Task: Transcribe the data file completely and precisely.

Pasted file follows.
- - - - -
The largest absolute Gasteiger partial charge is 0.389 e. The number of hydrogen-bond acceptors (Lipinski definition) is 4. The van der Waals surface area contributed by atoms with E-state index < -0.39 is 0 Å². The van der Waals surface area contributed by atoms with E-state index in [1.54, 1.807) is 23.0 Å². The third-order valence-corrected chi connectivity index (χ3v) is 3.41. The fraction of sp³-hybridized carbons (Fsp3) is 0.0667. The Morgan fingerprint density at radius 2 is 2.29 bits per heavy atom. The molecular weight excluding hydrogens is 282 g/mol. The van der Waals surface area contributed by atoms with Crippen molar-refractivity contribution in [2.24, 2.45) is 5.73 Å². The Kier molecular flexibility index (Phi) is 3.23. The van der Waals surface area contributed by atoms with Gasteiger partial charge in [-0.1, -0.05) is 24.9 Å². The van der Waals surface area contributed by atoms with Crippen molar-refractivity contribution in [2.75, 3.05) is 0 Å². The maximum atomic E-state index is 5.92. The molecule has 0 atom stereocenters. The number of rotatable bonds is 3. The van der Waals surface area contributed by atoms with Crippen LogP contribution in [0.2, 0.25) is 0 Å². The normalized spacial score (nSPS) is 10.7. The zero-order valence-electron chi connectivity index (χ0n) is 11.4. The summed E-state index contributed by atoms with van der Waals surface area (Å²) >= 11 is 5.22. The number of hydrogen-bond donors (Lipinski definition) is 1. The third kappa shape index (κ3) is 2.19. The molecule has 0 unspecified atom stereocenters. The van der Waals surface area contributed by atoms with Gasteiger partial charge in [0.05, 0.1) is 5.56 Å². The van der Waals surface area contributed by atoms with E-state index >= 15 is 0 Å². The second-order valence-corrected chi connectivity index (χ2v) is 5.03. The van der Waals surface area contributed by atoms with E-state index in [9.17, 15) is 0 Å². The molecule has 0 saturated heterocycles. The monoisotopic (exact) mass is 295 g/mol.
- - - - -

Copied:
The largest absolute Gasteiger partial charge is 0.389 e. The number of hydrogen-bond acceptors (Lipinski definition) is 4. The van der Waals surface area contributed by atoms with E-state index < -0.39 is 0 Å². The van der Waals surface area contributed by atoms with E-state index in [1.54, 1.807) is 23.0 Å². The third-order valence-corrected chi connectivity index (χ3v) is 3.41. The fraction of sp³-hybridized carbons (Fsp3) is 0.0667. The Morgan fingerprint density at radius 2 is 2.29 bits per heavy atom. The molecular weight excluding hydrogens is 282 g/mol. The van der Waals surface area contributed by atoms with Crippen molar-refractivity contribution in [2.24, 2.45) is 5.73 Å². The Kier molecular flexibility index (Phi) is 3.23. The van der Waals surface area contributed by atoms with Gasteiger partial charge in [-0.1, -0.05) is 24.9 Å². The van der Waals surface area contributed by atoms with Crippen molar-refractivity contribution in [2.75, 3.05) is 0 Å². The maximum atomic E-state index is 5.92. The molecule has 0 atom stereocenters. The number of rotatable bonds is 3. The van der Waals surface area contributed by atoms with Crippen LogP contribution in [0.2, 0.25) is 0 Å². The normalized spacial score (nSPS) is 10.7. The zero-order valence-electron chi connectivity index (χ0n) is 11.4. The summed E-state index contributed by atoms with van der Waals surface area (Å²) >= 11 is 5.22. The number of hydrogen-bond donors (Lipinski definition) is 1. The third kappa shape index (κ3) is 2.19. The molecule has 0 unspecified atom stereocenters. The van der Waals surface area contributed by atoms with Gasteiger partial charge in [0.05, 0.1) is 5.56 Å². The van der Waals surface area contributed by atoms with E-state index >= 15 is 0 Å². The second-order valence-corrected chi connectivity index (χ2v) is 5.03. The van der Waals surface area contributed by atoms with E-state index in [9.17, 15) is 0 Å². The molecule has 0 saturated heterocycles. The monoisotopic (exact) mass is 295 g/mol.